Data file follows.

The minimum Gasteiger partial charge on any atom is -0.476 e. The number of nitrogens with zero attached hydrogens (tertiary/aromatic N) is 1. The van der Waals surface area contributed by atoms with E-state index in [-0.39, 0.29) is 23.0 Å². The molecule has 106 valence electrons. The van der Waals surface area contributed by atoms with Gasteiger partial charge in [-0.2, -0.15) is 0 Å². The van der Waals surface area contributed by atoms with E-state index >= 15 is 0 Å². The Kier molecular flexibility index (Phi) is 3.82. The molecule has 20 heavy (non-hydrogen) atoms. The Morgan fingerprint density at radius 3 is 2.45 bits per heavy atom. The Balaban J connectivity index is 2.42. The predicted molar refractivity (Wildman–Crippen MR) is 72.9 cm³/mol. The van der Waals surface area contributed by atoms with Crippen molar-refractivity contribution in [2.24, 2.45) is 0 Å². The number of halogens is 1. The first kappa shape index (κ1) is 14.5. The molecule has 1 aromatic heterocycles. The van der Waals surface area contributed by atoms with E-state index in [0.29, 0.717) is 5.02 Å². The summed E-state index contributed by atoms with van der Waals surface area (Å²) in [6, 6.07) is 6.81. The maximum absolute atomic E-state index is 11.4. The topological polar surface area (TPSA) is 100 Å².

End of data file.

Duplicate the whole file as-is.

The minimum Gasteiger partial charge on any atom is -0.476 e. The number of nitrogens with zero attached hydrogens (tertiary/aromatic N) is 1. The van der Waals surface area contributed by atoms with E-state index in [-0.39, 0.29) is 23.0 Å². The molecule has 106 valence electrons. The van der Waals surface area contributed by atoms with Gasteiger partial charge in [-0.2, -0.15) is 0 Å². The van der Waals surface area contributed by atoms with E-state index >= 15 is 0 Å². The Kier molecular flexibility index (Phi) is 3.82. The molecule has 20 heavy (non-hydrogen) atoms. The Morgan fingerprint density at radius 3 is 2.45 bits per heavy atom. The Balaban J connectivity index is 2.42. The predicted molar refractivity (Wildman–Crippen MR) is 72.9 cm³/mol. The van der Waals surface area contributed by atoms with Crippen molar-refractivity contribution in [2.24, 2.45) is 0 Å². The number of halogens is 1. The first kappa shape index (κ1) is 14.5. The molecule has 1 aromatic heterocycles. The van der Waals surface area contributed by atoms with E-state index in [0.29, 0.717) is 5.02 Å². The summed E-state index contributed by atoms with van der Waals surface area (Å²) in [6, 6.07) is 6.81. The maximum absolute atomic E-state index is 11.4. The topological polar surface area (TPSA) is 100 Å².